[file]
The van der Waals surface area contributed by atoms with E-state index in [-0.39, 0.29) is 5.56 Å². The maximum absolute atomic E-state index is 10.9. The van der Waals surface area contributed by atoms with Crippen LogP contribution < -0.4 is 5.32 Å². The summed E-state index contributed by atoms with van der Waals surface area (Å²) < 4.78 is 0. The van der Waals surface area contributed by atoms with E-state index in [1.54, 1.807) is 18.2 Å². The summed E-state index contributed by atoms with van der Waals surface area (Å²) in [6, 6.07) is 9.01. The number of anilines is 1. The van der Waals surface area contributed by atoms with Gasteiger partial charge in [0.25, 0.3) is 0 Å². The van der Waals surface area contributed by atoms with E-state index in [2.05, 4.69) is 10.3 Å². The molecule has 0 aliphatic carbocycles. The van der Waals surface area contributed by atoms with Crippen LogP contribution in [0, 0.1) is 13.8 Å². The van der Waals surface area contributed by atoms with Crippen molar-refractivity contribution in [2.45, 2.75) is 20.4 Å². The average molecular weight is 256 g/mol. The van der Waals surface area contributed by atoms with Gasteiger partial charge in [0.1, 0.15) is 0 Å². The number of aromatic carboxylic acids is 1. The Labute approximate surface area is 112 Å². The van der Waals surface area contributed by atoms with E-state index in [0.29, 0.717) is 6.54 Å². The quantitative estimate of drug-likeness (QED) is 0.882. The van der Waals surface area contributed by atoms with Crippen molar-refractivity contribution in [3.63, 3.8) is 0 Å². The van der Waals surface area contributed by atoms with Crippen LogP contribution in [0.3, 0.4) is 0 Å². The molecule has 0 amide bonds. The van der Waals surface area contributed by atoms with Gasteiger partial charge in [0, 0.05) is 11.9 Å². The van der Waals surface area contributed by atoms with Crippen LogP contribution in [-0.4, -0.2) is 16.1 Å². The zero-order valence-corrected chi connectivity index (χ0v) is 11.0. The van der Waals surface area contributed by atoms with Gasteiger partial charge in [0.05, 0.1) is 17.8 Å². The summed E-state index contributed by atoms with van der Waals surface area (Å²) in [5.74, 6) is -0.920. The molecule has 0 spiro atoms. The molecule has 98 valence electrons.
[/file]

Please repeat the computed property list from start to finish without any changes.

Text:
The van der Waals surface area contributed by atoms with E-state index in [-0.39, 0.29) is 5.56 Å². The maximum absolute atomic E-state index is 10.9. The van der Waals surface area contributed by atoms with Crippen LogP contribution < -0.4 is 5.32 Å². The summed E-state index contributed by atoms with van der Waals surface area (Å²) < 4.78 is 0. The van der Waals surface area contributed by atoms with E-state index in [1.54, 1.807) is 18.2 Å². The summed E-state index contributed by atoms with van der Waals surface area (Å²) in [6, 6.07) is 9.01. The number of anilines is 1. The van der Waals surface area contributed by atoms with Gasteiger partial charge in [0.25, 0.3) is 0 Å². The van der Waals surface area contributed by atoms with E-state index in [2.05, 4.69) is 10.3 Å². The molecule has 0 aliphatic carbocycles. The van der Waals surface area contributed by atoms with Crippen LogP contribution in [0, 0.1) is 13.8 Å². The van der Waals surface area contributed by atoms with Crippen molar-refractivity contribution in [2.45, 2.75) is 20.4 Å². The average molecular weight is 256 g/mol. The van der Waals surface area contributed by atoms with Gasteiger partial charge in [0.1, 0.15) is 0 Å². The number of aromatic carboxylic acids is 1. The Labute approximate surface area is 112 Å². The van der Waals surface area contributed by atoms with E-state index in [0.29, 0.717) is 6.54 Å². The quantitative estimate of drug-likeness (QED) is 0.882. The van der Waals surface area contributed by atoms with Crippen molar-refractivity contribution in [3.63, 3.8) is 0 Å². The van der Waals surface area contributed by atoms with Crippen LogP contribution in [0.3, 0.4) is 0 Å². The molecule has 0 amide bonds. The van der Waals surface area contributed by atoms with Gasteiger partial charge in [0, 0.05) is 11.9 Å². The van der Waals surface area contributed by atoms with Crippen LogP contribution in [-0.4, -0.2) is 16.1 Å². The zero-order valence-corrected chi connectivity index (χ0v) is 11.0. The van der Waals surface area contributed by atoms with Gasteiger partial charge in [0.05, 0.1) is 17.8 Å². The summed E-state index contributed by atoms with van der Waals surface area (Å²) in [5.74, 6) is -0.920. The molecule has 0 spiro atoms. The molecule has 98 valence electrons.